Re: DiskJunction util

Discussion in 'Windows Vista File Management' started by Pavel A., Jun 4, 2009.

  1. Pavel A.

    Pavel A. Guest

    Ok, I'll try to explain this in "user" terms...
    Hard links and symbolic links are a traditional
    feature of Unix & Linux. People familiar
    with those operating systems know lots of practical
    uses of links.

    Windows does support both kinds of links, but only
    on NTFS disks.
    Windows legacy filesystem (varieries of FAT) do not support links.

    So, users can expect that legacy software can break in various funny
    ways when it encounters links.
    For example, a program can check for a disk space on a wrong volume,
    or, when asked to zip a subtree, will read several whole other disks
    linked into this subtree. Not mentioning circular links :)
    It will take some time until majority of Windows users get used to
    links, and so will do all software vendors.

    Regards,
    -- pa

    mazorj wrote:
    >
    > Thank you, but I already started reading the comments on the PCM page
    > where DiskJunction is posted for downloading. I was able to glean some
    > additional information from http://support.microsoft.com/kb/235128 but
    > that, like most KB articles, is written for programmers, not end users.
    > The 295 other KB hits searching on "symbolic link" also are intended for
    > programmers solving specific problems with symlinks.
    >
    > So I do have some specific questions as an experienced user who is not a
    > programmer:
    >
    > 1. Are there any categorical "no-no's" for creating symlinks that users
    > should avoid?
    >
    > 2. In layman's terms, are there any standards or best practices for
    > creating symlinks? Ditto for where they should be stored, or do they
    > just exist as keys in the Registry?
    >
    > 3. Can user-created symlinks conflict with existing Vista symlinks? If
    > so, what are some of the possible symptoms and consequences? How does
    > Vista resolve them?
    >
    > 4. According to the KB article, symlinks are a way for Win32 programs to
    > access devices by "symbolically linking" to their NT assigned objects.
    > Does this mean that symlinks have no utility for Win64 programs? And
    > can we assume that any program that automatically installs itself in the
    > Program Files (x86) folder is a Win32 application?
    >
    > 5. Do Win32 programs automatically create their own symlinks as
    > needed? If so, is there a way to find them stored in a file or in the
    > Registry? (The reason being that there is no point in creating a
    > duplicate symlink. Conversely, a program may be made more responsive or
    > useful if you find that doesn't have a needed symlink.)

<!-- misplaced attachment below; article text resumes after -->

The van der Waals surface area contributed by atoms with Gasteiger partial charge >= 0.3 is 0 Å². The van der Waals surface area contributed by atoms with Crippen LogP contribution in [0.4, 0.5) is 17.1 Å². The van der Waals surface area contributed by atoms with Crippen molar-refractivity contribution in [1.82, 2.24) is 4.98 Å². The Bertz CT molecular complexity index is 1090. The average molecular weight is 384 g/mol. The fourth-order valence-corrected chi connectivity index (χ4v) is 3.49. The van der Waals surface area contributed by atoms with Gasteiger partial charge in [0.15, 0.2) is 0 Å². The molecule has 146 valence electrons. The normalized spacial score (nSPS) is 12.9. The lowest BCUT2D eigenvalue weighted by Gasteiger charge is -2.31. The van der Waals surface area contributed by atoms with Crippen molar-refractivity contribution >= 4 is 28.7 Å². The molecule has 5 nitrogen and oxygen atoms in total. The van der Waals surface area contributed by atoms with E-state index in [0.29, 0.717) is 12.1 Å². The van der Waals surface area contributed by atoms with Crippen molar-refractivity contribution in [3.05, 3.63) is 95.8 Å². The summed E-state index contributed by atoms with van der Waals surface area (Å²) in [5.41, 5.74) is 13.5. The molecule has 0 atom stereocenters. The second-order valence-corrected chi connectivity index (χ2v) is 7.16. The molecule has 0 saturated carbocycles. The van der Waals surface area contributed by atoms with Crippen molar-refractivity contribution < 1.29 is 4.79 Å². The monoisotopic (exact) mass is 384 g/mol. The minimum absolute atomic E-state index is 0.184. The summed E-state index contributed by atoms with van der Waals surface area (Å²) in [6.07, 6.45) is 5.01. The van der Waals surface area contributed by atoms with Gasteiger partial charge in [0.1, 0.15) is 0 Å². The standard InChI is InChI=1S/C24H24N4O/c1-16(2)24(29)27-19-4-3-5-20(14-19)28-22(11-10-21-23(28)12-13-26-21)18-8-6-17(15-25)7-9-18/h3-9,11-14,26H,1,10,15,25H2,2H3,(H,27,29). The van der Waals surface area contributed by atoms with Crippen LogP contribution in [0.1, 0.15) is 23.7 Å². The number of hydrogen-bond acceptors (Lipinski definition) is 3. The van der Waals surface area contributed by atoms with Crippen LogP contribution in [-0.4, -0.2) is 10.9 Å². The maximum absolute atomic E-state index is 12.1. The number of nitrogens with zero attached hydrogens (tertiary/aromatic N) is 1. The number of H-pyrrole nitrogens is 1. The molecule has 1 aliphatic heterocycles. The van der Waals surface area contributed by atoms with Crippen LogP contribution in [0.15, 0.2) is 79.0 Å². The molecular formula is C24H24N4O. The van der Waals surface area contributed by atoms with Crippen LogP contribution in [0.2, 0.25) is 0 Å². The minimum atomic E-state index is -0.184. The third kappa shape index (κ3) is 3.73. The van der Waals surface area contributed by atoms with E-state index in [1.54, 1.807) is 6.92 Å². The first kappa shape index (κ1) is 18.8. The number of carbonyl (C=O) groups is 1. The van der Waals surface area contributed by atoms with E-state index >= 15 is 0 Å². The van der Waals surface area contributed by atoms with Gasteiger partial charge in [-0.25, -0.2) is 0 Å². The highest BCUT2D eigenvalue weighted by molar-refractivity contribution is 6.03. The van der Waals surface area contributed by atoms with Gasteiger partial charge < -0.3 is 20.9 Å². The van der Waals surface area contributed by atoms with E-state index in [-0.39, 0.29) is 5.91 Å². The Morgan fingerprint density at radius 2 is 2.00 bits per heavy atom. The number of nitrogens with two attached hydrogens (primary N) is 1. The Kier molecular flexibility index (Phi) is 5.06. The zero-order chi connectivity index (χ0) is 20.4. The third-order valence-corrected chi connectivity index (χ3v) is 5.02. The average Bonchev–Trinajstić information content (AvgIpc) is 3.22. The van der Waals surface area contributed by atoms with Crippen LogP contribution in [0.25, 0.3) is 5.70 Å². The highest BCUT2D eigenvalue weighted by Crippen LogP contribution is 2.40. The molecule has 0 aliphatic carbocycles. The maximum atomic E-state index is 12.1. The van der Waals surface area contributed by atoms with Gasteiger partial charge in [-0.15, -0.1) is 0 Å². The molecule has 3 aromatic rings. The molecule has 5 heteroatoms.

>
    > 6. Am I asking in the wrong forum? This seems like the logical choice
    > but I'll gladly repost in another if that's where I'm more likely to get
    > informative responses.
    >
    > Again, all I'm trying to do here is elicit general information from any
    > knowledgeable participants in the group.
    >
    >
    > "Richard Urban" <
    > <mailto:>> wrote in message
    > news:...
    > http://discuss.pcmag.com/forums/1004422140/ShowPost.aspx
    >
    > --
    >
    > Richard Urban
    > Microsoft MVP
    > Windows Desktop Experience
    >
    >
    >
    > "mazorj" < <mailto:>> wrote
    > in message news:...
    > No, I don't think it's a stretch. First, I did ask specific
    > questions. Second, how do you know what questions you should be
    > asking if it's all new to you? Third, there are some
    > participants who do try to share their knowledge even when it's
    > clear that the poster is in over his head and needs some
    > schooling. I was just trying to draw on the group's collective
    > expertise. If you know about symlinks then you don't even need
    > to go to the article or buy the utility to contribute something
    > for those of us for whom this is unexplored territory. And as
    > to buying it "just to respond to me," how do you know that no
    > one else already has that utility?
    >
    > Furthermore, posting it here alerts users to the existence of
    > symlinks and a utility that might be of benefit to them. MS is
    > not the sole source of all knowledge and wisdom here.
    >
    >
    > "Richard Urban" <
    > <mailto:>> wrote in
    > message news:exq%...
    > Why don't you ask a specific question about links? Forget
    > about this program for a while.
    >
    > Expecting someone to go to another web site to read an
    > article, and then buy (PC Mag sells all their utilities) the
    > utility so they can learn it capabilities just to answer
    > your generic question is a bit of a stretch - don't you think?
    >
    > --
    >
    > Richard Urban
    > Microsoft MVP
    > Windows Desktop Experience
    >
    >
    >
    > "mazorj" <
    > <mailto:>> wrote in message
    > news:...
    >
    > PC Magazine has come out with an interesting utility
    > that taps in Vista's "symbolic links" (whatever they are).
    >
    > http://www.pcmag.com/article2/0,2817,2347491,00.asp
    >
    > This is all new to me, and one knowledgeable commenter
    > at the site is having some significant problems that the
    > author has offered to investigate. But assuming that
    > DiskJunction works or can be made to work as advertised,
    > can anyone comment on symbolic link capabilities,
    > what they might do for users that link files can't, and
    > caveats for those who are entering new territory? (Note
    > that while i t displays Vista's symlinks, it won't let
    > you delete them, just the ones that it creates.)
    >
    > Links to technical articles are welcome, but so are
    > well-formed summary comments and personal insights done
    > in plain English by our resident experts.
    >
     
    Pavel A., Jun 4, 2009
    #1
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  2. Pavel A.

    mazorj Guest

    Thanks. I still have a ways to go in understanding how and why (or
    how not/why not) I would use symlinks but that's the kind of specific